I would like to use this blog to introduce a term/condition: the “Lisfranc fracture equivalent.”
This new term identifies a patient who has a subtle ligamentous Lisfranc injury that is radiographically aligned within the midfoot keystone. This patient also has the uncommon stigmata of a Lisfranc fracture dislocation, which include: non-first interspace fleck fractures of the tarsometatarsal joints; lesser metatarsal neck fractures (often oblique); and/or a non-displaced cuboid injury/nutcracker fracture.
The Lisfranc fracture equivalent is important because the uncommon stigmata of the Lisfranc fracture alert the specialist that instability of the Lisfranc joint may exist and further medical investigation is warranted to uncover the Lisfranc injury. In this situation, a mechanical fluoroscopic stress exam will uncover the instability. In highly suspicious cases, an evaluation with the patient under anesthesia may be warranted. An unstable Lisfranc joint often requires surgical intervention.
I have excluded the first intermetatarsal space fleck fracture as part of the Lisfranc fracture equivalent because the presence of the fleck fracture is essentially synonymous with the Lisfranc injury and prompts the medical and radiographic workup, and a treatment protocol appropriate for Lisfranc injuries. However, one can probably consider this within the context of the Lisfranc fracture equivalent.
The rationale for distinguishing the Lisfranc fracture equivalent is to bring emphasis to the mechanism of injury so the radiographically obvious stigmata (metatarsal neck fractures, cuboid nutcracker fractures) are not mistakenly considered as stand-alone injuries that may not prompt further workup for instability at the Lisfranc joint. It is possible that immediate weightbearing begins for lesser metatarsal fractures in the face of an undiagnosed Lisfranc injury. This could result in midfoot arthrosis, malalignment and/or other short-term/long-term complications.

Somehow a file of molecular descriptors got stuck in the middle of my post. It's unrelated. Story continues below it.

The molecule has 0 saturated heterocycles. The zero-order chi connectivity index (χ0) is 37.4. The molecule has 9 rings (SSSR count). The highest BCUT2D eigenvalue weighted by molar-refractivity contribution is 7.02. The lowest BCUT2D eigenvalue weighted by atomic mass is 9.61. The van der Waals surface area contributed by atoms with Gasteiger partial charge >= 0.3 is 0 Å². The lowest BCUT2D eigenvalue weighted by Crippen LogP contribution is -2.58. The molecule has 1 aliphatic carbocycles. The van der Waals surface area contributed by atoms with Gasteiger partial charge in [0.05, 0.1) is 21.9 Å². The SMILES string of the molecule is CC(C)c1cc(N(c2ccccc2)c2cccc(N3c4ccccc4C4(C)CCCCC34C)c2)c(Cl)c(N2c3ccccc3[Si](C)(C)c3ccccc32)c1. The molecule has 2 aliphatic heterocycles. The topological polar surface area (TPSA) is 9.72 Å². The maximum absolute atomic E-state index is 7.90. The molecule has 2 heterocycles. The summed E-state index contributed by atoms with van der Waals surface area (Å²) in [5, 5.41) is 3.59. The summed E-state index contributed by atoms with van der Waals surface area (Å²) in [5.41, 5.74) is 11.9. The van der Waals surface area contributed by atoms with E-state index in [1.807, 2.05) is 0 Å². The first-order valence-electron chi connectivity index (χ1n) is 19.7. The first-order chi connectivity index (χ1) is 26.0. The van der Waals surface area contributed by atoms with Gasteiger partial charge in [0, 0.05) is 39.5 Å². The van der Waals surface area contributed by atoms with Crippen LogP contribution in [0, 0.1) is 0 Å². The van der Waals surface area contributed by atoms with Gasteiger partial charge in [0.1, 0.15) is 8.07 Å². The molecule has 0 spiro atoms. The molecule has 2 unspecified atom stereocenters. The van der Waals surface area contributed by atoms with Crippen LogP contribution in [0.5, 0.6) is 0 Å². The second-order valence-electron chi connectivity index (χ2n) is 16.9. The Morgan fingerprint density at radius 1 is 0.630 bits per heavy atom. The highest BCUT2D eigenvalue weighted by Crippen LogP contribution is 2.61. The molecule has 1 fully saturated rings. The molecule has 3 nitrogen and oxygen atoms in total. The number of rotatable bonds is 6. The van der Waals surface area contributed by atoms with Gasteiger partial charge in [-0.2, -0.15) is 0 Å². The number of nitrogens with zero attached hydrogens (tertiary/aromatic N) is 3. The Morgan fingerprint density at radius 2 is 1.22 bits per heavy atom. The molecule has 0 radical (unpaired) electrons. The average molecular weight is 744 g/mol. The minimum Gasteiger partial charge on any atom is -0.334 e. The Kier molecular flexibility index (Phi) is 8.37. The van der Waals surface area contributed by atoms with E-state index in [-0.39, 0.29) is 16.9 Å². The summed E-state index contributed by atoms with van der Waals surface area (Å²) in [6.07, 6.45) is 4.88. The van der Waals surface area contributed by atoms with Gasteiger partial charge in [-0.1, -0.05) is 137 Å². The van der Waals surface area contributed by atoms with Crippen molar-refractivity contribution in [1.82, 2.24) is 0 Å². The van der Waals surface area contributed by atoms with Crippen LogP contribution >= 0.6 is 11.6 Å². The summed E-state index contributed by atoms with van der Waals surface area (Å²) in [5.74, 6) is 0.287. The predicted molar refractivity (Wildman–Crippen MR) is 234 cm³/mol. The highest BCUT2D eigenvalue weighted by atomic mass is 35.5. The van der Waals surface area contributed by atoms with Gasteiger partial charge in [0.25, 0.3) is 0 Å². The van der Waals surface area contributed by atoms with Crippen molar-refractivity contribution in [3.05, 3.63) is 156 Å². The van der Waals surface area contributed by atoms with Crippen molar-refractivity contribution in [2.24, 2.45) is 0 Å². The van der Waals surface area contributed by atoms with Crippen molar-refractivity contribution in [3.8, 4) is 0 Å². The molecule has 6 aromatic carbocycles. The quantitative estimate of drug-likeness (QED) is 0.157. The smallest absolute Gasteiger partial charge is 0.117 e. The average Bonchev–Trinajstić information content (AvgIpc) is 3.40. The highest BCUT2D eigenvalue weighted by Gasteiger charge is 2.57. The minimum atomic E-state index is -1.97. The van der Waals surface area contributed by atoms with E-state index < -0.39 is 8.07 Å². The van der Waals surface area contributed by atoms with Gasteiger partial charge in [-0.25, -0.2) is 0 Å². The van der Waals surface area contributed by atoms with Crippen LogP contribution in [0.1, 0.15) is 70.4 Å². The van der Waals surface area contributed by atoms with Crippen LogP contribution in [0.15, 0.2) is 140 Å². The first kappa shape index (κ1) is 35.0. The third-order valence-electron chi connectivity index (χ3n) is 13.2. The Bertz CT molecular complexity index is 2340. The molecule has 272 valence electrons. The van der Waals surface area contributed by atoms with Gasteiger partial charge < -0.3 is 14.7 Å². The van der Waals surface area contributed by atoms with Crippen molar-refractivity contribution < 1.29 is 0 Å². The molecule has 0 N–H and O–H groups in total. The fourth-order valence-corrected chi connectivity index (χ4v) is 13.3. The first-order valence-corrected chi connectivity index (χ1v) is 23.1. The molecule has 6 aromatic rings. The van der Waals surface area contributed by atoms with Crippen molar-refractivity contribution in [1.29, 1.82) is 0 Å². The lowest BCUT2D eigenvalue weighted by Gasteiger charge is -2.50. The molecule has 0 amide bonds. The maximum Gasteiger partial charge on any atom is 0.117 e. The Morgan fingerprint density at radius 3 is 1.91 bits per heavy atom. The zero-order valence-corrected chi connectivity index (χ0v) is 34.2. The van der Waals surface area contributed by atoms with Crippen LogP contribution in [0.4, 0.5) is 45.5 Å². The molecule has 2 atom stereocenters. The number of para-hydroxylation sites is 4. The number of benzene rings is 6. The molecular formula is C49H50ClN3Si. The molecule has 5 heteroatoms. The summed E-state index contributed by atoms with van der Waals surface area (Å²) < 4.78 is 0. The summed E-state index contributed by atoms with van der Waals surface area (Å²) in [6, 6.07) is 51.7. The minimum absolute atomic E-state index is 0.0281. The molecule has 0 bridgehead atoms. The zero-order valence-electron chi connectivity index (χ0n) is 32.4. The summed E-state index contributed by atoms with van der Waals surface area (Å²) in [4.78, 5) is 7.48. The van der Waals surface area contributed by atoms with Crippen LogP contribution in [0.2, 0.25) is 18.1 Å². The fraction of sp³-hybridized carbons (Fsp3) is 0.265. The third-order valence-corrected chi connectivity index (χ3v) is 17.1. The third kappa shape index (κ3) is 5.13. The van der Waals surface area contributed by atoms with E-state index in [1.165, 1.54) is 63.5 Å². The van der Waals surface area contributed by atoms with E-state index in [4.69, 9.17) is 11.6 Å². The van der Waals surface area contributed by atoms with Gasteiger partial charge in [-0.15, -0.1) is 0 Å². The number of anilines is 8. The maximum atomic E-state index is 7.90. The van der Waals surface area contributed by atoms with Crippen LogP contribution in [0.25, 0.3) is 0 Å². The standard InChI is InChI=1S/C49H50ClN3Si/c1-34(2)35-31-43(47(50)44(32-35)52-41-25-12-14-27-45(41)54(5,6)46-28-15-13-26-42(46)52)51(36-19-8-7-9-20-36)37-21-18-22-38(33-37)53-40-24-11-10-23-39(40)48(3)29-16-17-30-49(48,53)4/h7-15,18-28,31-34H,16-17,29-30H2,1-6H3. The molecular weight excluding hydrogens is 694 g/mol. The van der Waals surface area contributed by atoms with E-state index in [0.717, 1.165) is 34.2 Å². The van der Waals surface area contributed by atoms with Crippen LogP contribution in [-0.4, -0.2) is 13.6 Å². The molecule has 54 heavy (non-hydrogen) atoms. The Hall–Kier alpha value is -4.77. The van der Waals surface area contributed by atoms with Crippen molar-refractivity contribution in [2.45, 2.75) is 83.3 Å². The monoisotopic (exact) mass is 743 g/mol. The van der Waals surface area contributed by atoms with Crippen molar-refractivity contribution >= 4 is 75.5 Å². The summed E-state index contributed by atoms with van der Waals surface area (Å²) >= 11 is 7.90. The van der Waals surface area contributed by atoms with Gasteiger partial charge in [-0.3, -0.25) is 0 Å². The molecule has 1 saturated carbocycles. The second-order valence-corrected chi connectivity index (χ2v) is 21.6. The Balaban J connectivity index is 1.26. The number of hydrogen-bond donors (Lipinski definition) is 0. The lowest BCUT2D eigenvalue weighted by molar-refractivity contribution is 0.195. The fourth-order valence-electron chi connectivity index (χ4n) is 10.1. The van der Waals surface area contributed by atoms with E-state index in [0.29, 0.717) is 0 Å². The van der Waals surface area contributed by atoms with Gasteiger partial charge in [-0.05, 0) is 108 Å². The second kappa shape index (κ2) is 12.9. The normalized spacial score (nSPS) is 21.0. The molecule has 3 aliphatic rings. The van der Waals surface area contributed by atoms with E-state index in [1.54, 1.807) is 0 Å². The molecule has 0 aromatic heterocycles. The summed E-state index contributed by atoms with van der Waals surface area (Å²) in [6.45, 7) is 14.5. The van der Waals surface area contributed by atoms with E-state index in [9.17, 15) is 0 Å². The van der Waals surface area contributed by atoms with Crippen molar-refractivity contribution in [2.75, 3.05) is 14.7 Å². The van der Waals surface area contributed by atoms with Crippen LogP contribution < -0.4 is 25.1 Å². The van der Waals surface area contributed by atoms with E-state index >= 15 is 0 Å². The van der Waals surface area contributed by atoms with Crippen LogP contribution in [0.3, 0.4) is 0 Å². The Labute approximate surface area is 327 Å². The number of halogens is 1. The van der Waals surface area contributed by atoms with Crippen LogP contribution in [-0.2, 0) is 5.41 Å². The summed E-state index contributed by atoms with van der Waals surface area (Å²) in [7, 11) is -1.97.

The photo at the top demonstrates a situation in which a patient had lesser metatarsal head fractures that were treated with open reduction internal fixation. The Lisfranc injury did not have a workup in this particular case and therefore no surgical intervention for the Lisfranc joint occurred. The image at three months illustrates diastasis at the first interspace from neglecting the Lisfranc injury.
Nonetheless, in my clinical practice, when I am confronted with stigmata of Lisfranc fractures, I initiate a workup to rule out an unstable Lisfranc joint. If the Lisfranc joint is unstable, then surgical intervention of the Lisfranc joint is warranted. If the Lisfranc joint is stable, I often over-treat this and emphasize a non-weightbearing cast. I believe this is preferable given the mechanism of injury that resulted in the stigmata injuries in the first place. This underlies the importance of the term Lisfranc fracture equivalent.
Dr. Blitz is Chief of Foot Surgery and Associate Chairman of Orthopaedics of Bronx-Lebanon Hospital Center. Dr. Blitz may be reached at email@example.com  .